security practice described above and the committee's findings based on its site visits. These findings are reported in terms of examples of observed current practice in health care computing environments. As the committee's site visits revealed, the protection of patient information could be greatly improved if existing, but currently undeployed, technologies were brought into more routine practice in health care settings. Specific technologies include strong cryptographic tools for authentication (Box 4.1), uniform methods for authorization and access control, network firewall tools, more aggressive software management procedures, and effective use of tools for monitoring system vulnerability. In the discussion below, instances in which other undeployed technologies could improve security are pointed out. Obstacles to the use of these tools and techniques are addressed later in the chapter.


Authentication is any process of verifying the identity of an entity that is the source of a request or response for information in a computing environment. It is the linchpin for making decisions about appropriate access to health care information, just as it is for controlling legal and financial transactions. Generally, authentication is based on one or more of four criteria:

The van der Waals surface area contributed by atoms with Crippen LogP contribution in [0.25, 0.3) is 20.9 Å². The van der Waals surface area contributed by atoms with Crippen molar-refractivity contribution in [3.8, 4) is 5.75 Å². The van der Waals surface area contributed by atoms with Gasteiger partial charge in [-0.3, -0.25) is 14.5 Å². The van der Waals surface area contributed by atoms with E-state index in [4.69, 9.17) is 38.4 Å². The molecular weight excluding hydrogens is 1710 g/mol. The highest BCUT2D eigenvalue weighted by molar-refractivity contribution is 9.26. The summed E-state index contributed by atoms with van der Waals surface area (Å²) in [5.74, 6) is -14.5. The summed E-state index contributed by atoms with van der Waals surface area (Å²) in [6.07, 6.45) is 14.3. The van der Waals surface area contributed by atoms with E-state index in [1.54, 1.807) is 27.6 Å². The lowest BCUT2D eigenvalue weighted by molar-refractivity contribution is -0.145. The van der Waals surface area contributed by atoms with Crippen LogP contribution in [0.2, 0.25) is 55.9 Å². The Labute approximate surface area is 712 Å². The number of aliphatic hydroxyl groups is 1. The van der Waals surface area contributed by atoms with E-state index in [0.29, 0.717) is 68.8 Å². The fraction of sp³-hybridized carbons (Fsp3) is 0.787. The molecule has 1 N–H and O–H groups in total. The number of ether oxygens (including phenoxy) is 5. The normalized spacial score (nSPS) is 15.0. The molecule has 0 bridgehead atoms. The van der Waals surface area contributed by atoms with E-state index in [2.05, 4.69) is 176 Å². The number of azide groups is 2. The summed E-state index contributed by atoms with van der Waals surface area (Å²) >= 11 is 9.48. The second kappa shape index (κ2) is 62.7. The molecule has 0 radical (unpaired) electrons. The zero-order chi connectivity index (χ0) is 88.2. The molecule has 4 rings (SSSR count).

1. Something that you have (e.g., a lock key, a card, or a token of some sort);
  2. Something that you know (e.g., your mother's maiden name, a password, or a personal ID number);
  3. Something related to who you are (e.g., your signature, your fingerprint, your retinal or iris pattern, your voiceprint, or your DNA sequence); or
  4. Something indicating where you are located (e.g., a terminal connected by hardwired line, a phone number used in a callback scheme, or a network address).

These, of course, all depend on user's integrity in not sharing the key, token, secret, or characteristic that purports to identify them. The classical method for authentication in computing environments is to assign each user a unique identifier (user or account name) and to associate a secret personal password with each such account. IDs and passwords can work reasonably well but are subject to a number of problems. For example, besides sharing their accounts with others, users may forget their password or they may pick passwords that can be guessed easily. Passwords may also be compromised if users write them down where others

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